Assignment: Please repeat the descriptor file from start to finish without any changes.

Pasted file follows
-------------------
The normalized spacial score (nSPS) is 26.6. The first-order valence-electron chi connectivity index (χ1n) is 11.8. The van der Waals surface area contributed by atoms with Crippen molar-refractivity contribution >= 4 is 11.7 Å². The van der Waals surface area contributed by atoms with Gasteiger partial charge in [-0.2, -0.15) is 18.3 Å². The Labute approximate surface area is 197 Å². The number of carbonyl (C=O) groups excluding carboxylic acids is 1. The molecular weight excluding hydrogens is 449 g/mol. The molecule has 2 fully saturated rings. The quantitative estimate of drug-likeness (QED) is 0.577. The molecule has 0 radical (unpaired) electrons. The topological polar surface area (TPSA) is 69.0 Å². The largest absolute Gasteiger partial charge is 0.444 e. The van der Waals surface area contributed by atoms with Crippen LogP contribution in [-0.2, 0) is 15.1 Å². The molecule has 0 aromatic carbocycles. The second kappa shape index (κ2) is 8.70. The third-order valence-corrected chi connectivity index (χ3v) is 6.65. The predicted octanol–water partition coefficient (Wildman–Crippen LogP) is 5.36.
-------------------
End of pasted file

The normalized spacial score (nSPS) is 26.6. The first-order valence-electron chi connectivity index (χ1n) is 11.8. The van der Waals surface area contributed by atoms with Crippen molar-refractivity contribution >= 4 is 11.7 Å². The van der Waals surface area contributed by atoms with Gasteiger partial charge in [-0.2, -0.15) is 18.3 Å². The Labute approximate surface area is 197 Å². The number of carbonyl (C=O) groups excluding carboxylic acids is 1. The molecular weight excluding hydrogens is 449 g/mol. The molecule has 2 fully saturated rings. The quantitative estimate of drug-likeness (QED) is 0.577. The molecule has 0 radical (unpaired) electrons. The topological polar surface area (TPSA) is 69.0 Å². The largest absolute Gasteiger partial charge is 0.444 e. The van der Waals surface area contributed by atoms with Crippen LogP contribution in [-0.2, 0) is 15.1 Å². The molecule has 0 aromatic carbocycles. The second kappa shape index (κ2) is 8.70. The third-order valence-corrected chi connectivity index (χ3v) is 6.65. The predicted octanol–water partition coefficient (Wildman–Crippen LogP) is 5.36.